the veggie paparazzo • September 22, 2007 at 2:37 pm

*Groan* on the pun.

But good for you for trying new foods so easily now!


Angel • September 22, 2007 at 10:15 pm


I do draw the line at some things (no brains, tongue, dog/cat/horse), but we tend to be pretty adventuresome as a family with our foods.

LOVE escargot, have not yet tried snake (almost tried rattler but my mom said NO). Gator is delicious, froglegs only if done right. I’ve had turtle (very bony), rabbit, octopus, and bison.

I have to say, after reading this, I’d probably try oxtail soup.


Michelle • September 22, 2007 at 11:17 pm

The moment I read “Ochsenschwanz Suppe,” I knew where you’d been. Then again, I have the benefit of personal local knowledge. Strangely enough, though I’ve never been there before, I ended up at the Biergarten on Friday night with a group of friends. Didn’t go to whatever the concert was across the street, but we enjoyed the food, the alcohol, and (somewhat) the music.

I know we live in the same town, but it’s still big. Odd that I’ve accidentally ended up in the same places as you two weekends in a row…


Juanita • September 23, 2007 at 12:22 am

I admire you for trying new foods. While I’m familiar with the Oxtailsoup from growing up in Germany, I’m a chicken when it comes to trying new things.

BTW, they ought to fix the spelling for Kassler Rippchen (not Ripchen) on the menu.


Kyle • September 23, 2007 at 4:09 am

Ummm, I already commented, is there a rule about commenting twice?

I just have a question totally unrelated to this post. That’s all.

I want the fancy scale you have listed. When it says, not appropriate for “athletic” people does that mean like don’t go jogging 4 times a week and then try to weigh yourself on this scale, or is it more like Lance Armstrong may or may not get an accurate reading because his body fat is about .04%?


George Chernikov • September 23, 2007 at 10:51 am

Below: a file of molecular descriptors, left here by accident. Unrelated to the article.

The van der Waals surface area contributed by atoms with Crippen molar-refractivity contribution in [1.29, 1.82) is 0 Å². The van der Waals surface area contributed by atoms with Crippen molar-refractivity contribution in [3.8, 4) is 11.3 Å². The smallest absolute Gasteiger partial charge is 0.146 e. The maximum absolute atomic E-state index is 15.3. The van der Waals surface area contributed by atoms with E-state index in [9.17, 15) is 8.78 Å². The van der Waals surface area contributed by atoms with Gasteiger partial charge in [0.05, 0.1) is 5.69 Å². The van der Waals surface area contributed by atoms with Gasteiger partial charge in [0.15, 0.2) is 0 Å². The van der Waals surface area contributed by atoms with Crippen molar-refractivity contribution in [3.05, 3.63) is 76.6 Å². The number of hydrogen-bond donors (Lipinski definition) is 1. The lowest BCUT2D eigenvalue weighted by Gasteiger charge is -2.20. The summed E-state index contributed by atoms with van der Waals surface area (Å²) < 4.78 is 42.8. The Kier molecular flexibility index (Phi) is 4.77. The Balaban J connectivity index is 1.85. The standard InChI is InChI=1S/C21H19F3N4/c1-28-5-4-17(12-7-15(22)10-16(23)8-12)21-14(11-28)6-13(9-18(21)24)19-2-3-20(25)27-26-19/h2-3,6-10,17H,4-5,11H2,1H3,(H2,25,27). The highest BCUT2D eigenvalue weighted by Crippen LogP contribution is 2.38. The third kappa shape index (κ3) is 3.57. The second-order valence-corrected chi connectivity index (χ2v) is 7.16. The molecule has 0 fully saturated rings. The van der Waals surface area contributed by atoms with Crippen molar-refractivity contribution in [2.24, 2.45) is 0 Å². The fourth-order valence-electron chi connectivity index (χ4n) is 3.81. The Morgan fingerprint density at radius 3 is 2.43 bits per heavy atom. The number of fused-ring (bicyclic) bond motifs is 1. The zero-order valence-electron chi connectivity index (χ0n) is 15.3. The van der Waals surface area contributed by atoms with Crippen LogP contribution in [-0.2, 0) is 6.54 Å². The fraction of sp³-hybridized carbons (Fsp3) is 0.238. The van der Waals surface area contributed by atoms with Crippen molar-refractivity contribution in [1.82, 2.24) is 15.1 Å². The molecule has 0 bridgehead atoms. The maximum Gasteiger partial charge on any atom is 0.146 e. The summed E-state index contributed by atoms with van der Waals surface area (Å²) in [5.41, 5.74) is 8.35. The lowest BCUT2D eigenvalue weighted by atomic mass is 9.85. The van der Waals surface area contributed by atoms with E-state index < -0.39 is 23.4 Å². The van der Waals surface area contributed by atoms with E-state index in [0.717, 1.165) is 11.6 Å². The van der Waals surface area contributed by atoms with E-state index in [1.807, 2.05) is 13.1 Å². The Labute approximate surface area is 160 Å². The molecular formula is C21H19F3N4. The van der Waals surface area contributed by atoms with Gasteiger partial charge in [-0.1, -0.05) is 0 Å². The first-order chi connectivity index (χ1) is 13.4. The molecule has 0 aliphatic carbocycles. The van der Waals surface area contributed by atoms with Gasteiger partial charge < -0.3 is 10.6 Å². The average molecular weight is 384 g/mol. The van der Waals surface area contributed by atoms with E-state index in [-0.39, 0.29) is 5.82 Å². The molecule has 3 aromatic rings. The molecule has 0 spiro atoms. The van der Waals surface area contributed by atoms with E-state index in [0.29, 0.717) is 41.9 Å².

Wow, you sure are daring! I, for one, am not at all sure whether I would risk having a bit of an ox in my soup. Mind you, I’m not opposed to trying out new meals, but the tail of an ox might just be stretching it a bit for me, insofar as I’m concerned.

Ah well, glad you found it “ox-some!” :-)


egoldstein • September 23, 2007 at 1:59 pm

I remember reading somewhere that paleolithic man ate around 100 different foods during the course of a full year (and full turning of seasons), whereas modern Americans seem to get most of their calories from 25 or fewer foods. It’s probably one of the many reasons we are missing vital nutriets or trace elements. Kudos to you for being adventurous.


Carm • September 23, 2007 at 2:12 pm

Good for you for the adventurous eating. My mother always made oxtail soup for us when we were growing up. I miss it. If you ever prepare it yourself watch out for extra fat because I remember that sometimes there was a fair amount of fat surrounding the meat. I’m sure they just cut that off in restaurants.


Angela • September 23, 2007 at 3:22 pm

Oh! You are very brave! I have been dying to try Bison. I heard it was very tasty and very good for me….and now that they have it at my local grocery store….perhaps I will give it a go.


kentuckienne • September 26, 2007 at 9:54 am

Should you make it down our way, we can take you to the Oaxacan restaurant that serves crickets :) Loki ordered them, mostly to freak out his mom. Or we can take you to the restaurant that serves tiny oxtail tacos — yummy!


Pauline • January 22, 2010 at 3:36 am

Having grown up in both Germany and the Netherlands, oxtail soup (Ochsenschwanzsuppe in German, Ossestaartsoep in Dutch) was highly common in my youth. I still like it from time to time, when I’m cold or something like that. The strong taste of beef seems to give me strength, similar to the effect of chicken soup. Glad you liked it!


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Jennette Fulda tells stories to the Internet about her life as a smartass, writer, weight-loss inspiration, chronic headache sufferer, and overall nice person (who is silently judging you). She does this at JennetteFulda.com now, but you can still have fun perusing her past here.